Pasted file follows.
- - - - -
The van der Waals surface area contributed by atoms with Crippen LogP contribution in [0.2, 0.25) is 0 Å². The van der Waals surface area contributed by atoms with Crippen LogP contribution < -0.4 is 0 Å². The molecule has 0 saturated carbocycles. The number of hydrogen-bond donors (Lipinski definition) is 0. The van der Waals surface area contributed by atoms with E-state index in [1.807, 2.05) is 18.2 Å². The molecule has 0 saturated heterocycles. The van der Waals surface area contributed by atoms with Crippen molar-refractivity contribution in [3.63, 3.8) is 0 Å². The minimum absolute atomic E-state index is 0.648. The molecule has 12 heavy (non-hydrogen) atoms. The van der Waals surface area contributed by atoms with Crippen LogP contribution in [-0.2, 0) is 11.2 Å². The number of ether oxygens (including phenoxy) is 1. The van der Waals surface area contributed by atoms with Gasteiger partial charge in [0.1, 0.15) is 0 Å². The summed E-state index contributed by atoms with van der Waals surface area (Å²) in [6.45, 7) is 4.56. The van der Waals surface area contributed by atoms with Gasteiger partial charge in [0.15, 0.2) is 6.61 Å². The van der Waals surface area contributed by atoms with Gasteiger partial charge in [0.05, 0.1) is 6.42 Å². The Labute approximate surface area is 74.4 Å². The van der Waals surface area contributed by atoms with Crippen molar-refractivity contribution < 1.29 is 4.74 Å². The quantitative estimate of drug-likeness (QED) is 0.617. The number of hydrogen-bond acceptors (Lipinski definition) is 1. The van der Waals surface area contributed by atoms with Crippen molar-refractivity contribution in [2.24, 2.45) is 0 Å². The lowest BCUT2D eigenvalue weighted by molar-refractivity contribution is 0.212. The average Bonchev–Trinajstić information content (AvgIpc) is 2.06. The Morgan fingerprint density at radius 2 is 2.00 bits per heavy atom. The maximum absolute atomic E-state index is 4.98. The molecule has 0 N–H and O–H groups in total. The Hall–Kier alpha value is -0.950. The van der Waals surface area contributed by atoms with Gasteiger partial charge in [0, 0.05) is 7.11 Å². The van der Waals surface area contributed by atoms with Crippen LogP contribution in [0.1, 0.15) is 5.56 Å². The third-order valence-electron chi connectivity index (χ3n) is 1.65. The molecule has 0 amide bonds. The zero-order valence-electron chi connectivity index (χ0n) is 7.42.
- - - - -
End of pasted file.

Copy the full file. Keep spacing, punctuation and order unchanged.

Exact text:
The van der Waals surface area contributed by atoms with Crippen LogP contribution in [0.2, 0.25) is 0 Å². The van der Waals surface area contributed by atoms with Crippen LogP contribution < -0.4 is 0 Å². The molecule has 0 saturated carbocycles. The number of hydrogen-bond donors (Lipinski definition) is 0. The van der Waals surface area contributed by atoms with E-state index in [1.807, 2.05) is 18.2 Å². The molecule has 0 saturated heterocycles. The van der Waals surface area contributed by atoms with Crippen molar-refractivity contribution in [3.63, 3.8) is 0 Å². The minimum absolute atomic E-state index is 0.648. The molecule has 12 heavy (non-hydrogen) atoms. The van der Waals surface area contributed by atoms with Crippen LogP contribution in [-0.2, 0) is 11.2 Å². The number of ether oxygens (including phenoxy) is 1. The van der Waals surface area contributed by atoms with Gasteiger partial charge in [0.1, 0.15) is 0 Å². The summed E-state index contributed by atoms with van der Waals surface area (Å²) in [6.45, 7) is 4.56. The van der Waals surface area contributed by atoms with Gasteiger partial charge in [0.15, 0.2) is 6.61 Å². The van der Waals surface area contributed by atoms with Gasteiger partial charge in [0.05, 0.1) is 6.42 Å². The Labute approximate surface area is 74.4 Å². The van der Waals surface area contributed by atoms with Crippen molar-refractivity contribution < 1.29 is 4.74 Å². The quantitative estimate of drug-likeness (QED) is 0.617. The number of hydrogen-bond acceptors (Lipinski definition) is 1. The van der Waals surface area contributed by atoms with Crippen molar-refractivity contribution in [2.24, 2.45) is 0 Å². The lowest BCUT2D eigenvalue weighted by molar-refractivity contribution is 0.212. The average Bonchev–Trinajstić information content (AvgIpc) is 2.06. The Morgan fingerprint density at radius 2 is 2.00 bits per heavy atom. The maximum absolute atomic E-state index is 4.98. The molecule has 0 N–H and O–H groups in total. The Hall–Kier alpha value is -0.950. The van der Waals surface area contributed by atoms with Gasteiger partial charge in [0, 0.05) is 7.11 Å². The van der Waals surface area contributed by atoms with Crippen LogP contribution in [0.1, 0.15) is 5.56 Å². The third-order valence-electron chi connectivity index (χ3n) is 1.65. The molecule has 0 amide bonds. The zero-order valence-electron chi connectivity index (χ0n) is 7.42.